I was hired by Ford Motor Company in 1976 and assigned to the St. Louis District Lincoln-Mercury Division as a trainee. Today, I have 36 years with Ford.
While living there during the energy crisis that started in 1979, I was that convinced muscle cars were gone forever.
Very early on a Sunday morning in 1982, I found a classified ad for a "1970 Mustang with the Boss 302 option, $3800" in the St. Louis Post Dispatch. I immediately picked up the phone, jumped in my car, and spent close to three hours inspecting a rare Mustang in need of restoration. After trying not to show a lot of interest, I negotiated a discount and bought the Boss. I brought it home with the Cherry Bomb mufflers at full song. My next door neighbor later told me that he thought heard a dump truck in the area.
Growing up in a Ford family, I wanted to buy a car from the ‘Total Performance’ or ‘Going Thing’ eras of Ford. There were plenty of fast Fords to choose from, but there was one always etched in my mind….the Boss 302. I had wanted one since my father (who worked for Ford in marketing and sales for 43 years) brought one home in 1970 when I was a senior in high school. It was a Ford Division marketing vehicle…Calypso Coral with a white interior. It was a stunner. It was the first car I ever drove with a stick (the standard Hurst 4-speed). The clutch and I had some loooong days. Ironically, that beautiful Boss was totaled several weeks later when car ran a light and hit the right side hard. Fortunately, the Ford employee driving it escaped with minor injuries.
There's nothing like the sound of the high revving, solid lifter Boss engine. It's one of those engines that you can identify with your eyes closed. In my opinion, the 1969 and 1970 Mustang sportsroofs are some of the best-looking Mustangs ever. When you add the Boss graphics, the front and rear spoilers and the rear window sport slats, few cars surpass it.
The Boss was built in Dearborn and is numbers matching – original engine and transmission with a 3.91 Traction-Lok differential. It was restored in 1983. The sun visors are signed by 1970 Ford Trans-Am Championship drivers Parnelli Jones and George Follmer. It is one of only 460 Boss 302’s produced with Medium Blue Metallic paint (6.5% of all Bosses). 7,013 Boss 302s were built in 1970.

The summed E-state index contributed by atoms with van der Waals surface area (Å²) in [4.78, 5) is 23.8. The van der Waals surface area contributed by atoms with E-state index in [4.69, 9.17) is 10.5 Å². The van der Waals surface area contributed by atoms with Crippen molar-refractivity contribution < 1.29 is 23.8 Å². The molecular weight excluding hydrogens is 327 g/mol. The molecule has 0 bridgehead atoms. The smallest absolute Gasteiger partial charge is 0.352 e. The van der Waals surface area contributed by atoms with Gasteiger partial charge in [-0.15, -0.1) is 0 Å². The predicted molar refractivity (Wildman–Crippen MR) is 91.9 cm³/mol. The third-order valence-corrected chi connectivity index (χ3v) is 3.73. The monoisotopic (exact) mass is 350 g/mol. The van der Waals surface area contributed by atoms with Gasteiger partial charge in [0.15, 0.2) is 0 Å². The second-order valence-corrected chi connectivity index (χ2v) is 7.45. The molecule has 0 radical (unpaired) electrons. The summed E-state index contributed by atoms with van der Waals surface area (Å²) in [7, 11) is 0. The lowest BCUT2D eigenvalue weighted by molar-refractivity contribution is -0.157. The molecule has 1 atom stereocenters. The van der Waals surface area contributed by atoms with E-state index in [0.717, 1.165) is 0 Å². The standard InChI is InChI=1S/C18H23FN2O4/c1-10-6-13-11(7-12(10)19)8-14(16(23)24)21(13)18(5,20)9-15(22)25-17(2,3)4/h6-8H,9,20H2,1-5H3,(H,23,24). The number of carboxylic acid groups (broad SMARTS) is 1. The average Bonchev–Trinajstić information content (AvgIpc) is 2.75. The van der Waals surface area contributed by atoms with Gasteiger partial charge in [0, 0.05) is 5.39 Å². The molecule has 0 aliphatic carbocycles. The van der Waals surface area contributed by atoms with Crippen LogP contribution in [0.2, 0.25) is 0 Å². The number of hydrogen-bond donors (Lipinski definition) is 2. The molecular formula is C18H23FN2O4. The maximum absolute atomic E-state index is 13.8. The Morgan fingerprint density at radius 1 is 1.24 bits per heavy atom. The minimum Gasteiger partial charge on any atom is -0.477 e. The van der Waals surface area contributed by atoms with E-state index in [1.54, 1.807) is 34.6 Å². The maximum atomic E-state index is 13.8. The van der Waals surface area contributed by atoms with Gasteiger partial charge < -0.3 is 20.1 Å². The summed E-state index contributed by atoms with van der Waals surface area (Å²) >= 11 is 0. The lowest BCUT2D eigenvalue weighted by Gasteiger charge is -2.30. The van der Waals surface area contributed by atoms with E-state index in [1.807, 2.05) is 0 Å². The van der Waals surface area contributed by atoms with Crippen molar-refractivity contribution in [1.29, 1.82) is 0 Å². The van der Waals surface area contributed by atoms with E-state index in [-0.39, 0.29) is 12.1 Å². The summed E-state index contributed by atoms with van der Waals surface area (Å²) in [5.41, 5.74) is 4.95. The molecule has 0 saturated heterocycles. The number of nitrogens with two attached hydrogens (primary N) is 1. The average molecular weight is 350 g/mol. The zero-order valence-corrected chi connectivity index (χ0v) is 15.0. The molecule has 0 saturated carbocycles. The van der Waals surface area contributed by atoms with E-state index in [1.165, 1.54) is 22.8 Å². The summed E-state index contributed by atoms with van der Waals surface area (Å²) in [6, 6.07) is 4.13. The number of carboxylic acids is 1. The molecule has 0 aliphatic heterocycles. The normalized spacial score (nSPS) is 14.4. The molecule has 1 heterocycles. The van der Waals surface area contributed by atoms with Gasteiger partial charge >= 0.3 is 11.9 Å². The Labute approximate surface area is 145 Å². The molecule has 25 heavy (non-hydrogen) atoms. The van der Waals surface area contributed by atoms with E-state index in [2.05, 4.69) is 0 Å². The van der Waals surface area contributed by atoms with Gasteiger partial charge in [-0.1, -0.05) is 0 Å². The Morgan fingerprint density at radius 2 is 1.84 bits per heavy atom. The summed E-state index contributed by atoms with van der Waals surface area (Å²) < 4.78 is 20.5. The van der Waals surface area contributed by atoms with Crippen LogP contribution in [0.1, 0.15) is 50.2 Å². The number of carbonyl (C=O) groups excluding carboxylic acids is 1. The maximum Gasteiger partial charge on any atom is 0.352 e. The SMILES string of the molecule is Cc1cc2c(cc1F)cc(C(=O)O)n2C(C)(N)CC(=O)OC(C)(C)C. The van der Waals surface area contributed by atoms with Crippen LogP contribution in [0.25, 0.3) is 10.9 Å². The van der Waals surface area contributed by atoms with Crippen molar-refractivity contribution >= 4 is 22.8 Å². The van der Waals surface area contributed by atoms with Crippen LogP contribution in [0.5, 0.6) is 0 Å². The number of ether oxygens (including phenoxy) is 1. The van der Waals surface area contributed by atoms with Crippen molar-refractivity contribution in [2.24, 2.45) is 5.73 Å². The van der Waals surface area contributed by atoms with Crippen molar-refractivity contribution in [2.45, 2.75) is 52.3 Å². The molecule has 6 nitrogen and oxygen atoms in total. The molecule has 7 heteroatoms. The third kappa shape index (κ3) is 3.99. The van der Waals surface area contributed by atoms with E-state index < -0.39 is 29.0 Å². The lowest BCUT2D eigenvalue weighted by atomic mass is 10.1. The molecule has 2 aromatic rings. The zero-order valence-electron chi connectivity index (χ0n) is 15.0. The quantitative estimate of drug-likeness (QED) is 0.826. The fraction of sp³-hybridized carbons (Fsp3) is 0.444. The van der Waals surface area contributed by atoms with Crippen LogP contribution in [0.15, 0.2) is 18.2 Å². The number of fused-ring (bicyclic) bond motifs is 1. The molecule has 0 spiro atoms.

This Boss was used by Ford in the Design Center during the 2012 Mustang Boss 302 program approval meeting with Jim Farley in June of 2008. It was also driven on stage 4 consecutive days during Jim Farley's speeches at the National Ford Dealer Introduction shows during May of 2010 (a not so simple hint of things to come).
It was used again in a Boss 302 static display in the Product Development Center at the Dearborn Proving Grounds during the 2011 Ford Dealer Shows.
Although the Boss has been a part of many car shows, cruises and conventions in the Eastern half of the US over the 30 years that I have owned it, my favorite is the Woodward Dream Cruise. The Boss has participated in all 17 and will be there again this year. For me, the Woodward Dream Cruise is seven days long. For years, I have taken the prior week as vacation and cruised every night. My personal record is 340 miles driven in a single week and I wonder if I might hold some kind of record for Michigan U-turns completed on Woodward.
Although Woodward will always be my favorite, the 2011 Boss Reunion in Dearborn is right there too. I worked with Randy Ream of the Boss 302 Registry, Ford Marketing and Mike Rey of the Mustang Owners Club of Southeastern Michigan for 9 months to organize the 3 day event. We had a 141 Bosses attend - the second largest gathering ever.